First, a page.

Sure sure well you know me in real estate is an asset classes is a great investment.

It is obviously a bit more labor-intensive than your passive type stock and bond portfolio, especially if you hire somebody to manage it for you, but your offsetting some of that by having a management company. Although there is added expense to that and I would do a lot of due diligence on that thousand 1500 a month that they're talking about on 150 $275,000 property that sounds a bit high to me know in terms what you be able to throw off from that. And of course there's no guarantees mean depending on what happens in the stock market in the real is the housing market in the next several years. Obviously, as you said, you know, the housing market is up significantly and it's not like 2008 2009, during the great recession where we had kind of a global economic meltdown that was triggered by a housing crisis that resulted from subprime loans and inappropriate lending standards. All of that for the most part has been resolved. In fact, the lenders these days are much more conservative.

This is being driven by a number of factors. Low interest rates low inventory nationally. There's not enough houses for the demand, not to mention the fact that the millennial's, the largest generation are now reaching age 30. Either married and having kids and thinking about buying a home. This is when they typically do that when people do that and you had to that of the pandemic which caused a lot of people to move to work remote situations with her moving out of you know the big cities in the suburbs and you know from small apartments to a house in a little bit a land where you know the kids can run and play. So all of that has kind of fueled this housing market. I think it's it's certainly high right now it's your overvalued but I don't think were to see a crash of the global sea is a cooling off of the growth but with that said, it doesn't mean that it's going to be necessarily a simple Judy is what might be presented to you by the rental company just in terms of their ability to keep it rented the maintenance fees that you know any kind of damage that happens any kind of repairs that you be responsible for and then kind of the net result of the return on the money you know if you would sell tell me. Okay Rob if I had heard hundred 75,000 in this season of life in the stock and bond portfolio.

That's very conservatively invested.

What should we expect I would tell you you should expect to pull about 4% a year, but that only be about $7000, which is not anywhere near 1500 a month and that's about 600 a month but that would be where you have maybe 30% in stocks. The rest in fixed income bonds, government, corporate bonds, things like that, managed by a professional in the idea would be that you hold on to the principal you'd be able to pull some income off of it and if we got into a recession. A couple years down the road you wouldn't touch the stock portion you'd wait for to come back and it always does, at least historically speaking, I wouldn't expect anything different. So I guess the bottom line is I'd say I'd be a little hesitant for you to jump into this because I don't think it's gonna be as simple as lucrative perhaps as it's being described and I would want to talk to a lot of people who are with this management company doing exactly the same thing that they're asking you to do to make sure that those returns are in fact what they're seeing and to know, the other side of it. So I do a little bit more due diligence Judy before you jump at this.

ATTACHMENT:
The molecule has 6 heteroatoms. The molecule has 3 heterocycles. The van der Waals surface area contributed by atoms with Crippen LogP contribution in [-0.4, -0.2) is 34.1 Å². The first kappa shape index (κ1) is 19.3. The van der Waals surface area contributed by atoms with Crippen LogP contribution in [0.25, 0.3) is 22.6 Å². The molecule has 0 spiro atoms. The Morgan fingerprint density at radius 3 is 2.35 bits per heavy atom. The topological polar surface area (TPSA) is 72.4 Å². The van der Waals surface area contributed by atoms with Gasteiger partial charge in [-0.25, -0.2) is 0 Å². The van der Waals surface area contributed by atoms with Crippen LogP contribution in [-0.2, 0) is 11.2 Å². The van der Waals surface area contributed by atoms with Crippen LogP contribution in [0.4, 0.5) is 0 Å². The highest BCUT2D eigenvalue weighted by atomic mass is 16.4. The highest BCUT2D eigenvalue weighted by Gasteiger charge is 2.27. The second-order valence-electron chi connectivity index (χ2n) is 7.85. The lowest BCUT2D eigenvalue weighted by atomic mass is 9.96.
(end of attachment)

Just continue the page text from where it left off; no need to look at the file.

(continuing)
Does that make sense. Judy still with us. All right, well hopefully that helps you.

We appreciate you listening and calling today. May the Lord bless you. Let's go to Orlando Florida calling your next on the program. How can we help you. I in online thinking, you had better interest rate and I write it down the fire until I can't remember the name yet so I typically get about three and I look at them periodically, by the way, if you want to do your own to do due diligence. I would say that he didn't due diligence Colleen I would go to bank rate.com.

They're constantly updating the best online banks. You could also go to nerd wallet.com my three favorites right now, but all paying around .5%. About 1/2 of 1% of interest with no fees and that's the beautiful part. There's not any maintenance fees or others not always got you fees are constantly hitting you with the three that I like are Marcus. Marcus.com capital one 360 and I also like Ally Bank Marcus capital one 360 and Ally Bank, the owner great customer service. Like you say, no fees, great interest rates on high-yield savings. They all have great websites of absence well so hopefully that helps you.

We appreciate you calling today.

Good luck as you go out to connect with online folks, that's good to do it for us today want to say thank you for listening want to say thank you to my team Jim Henry, I want to tell you that moneywise is a partnership between moneywise media radio and we hope you come back and join us again next I will be here applying God's word to your financial position fiddler but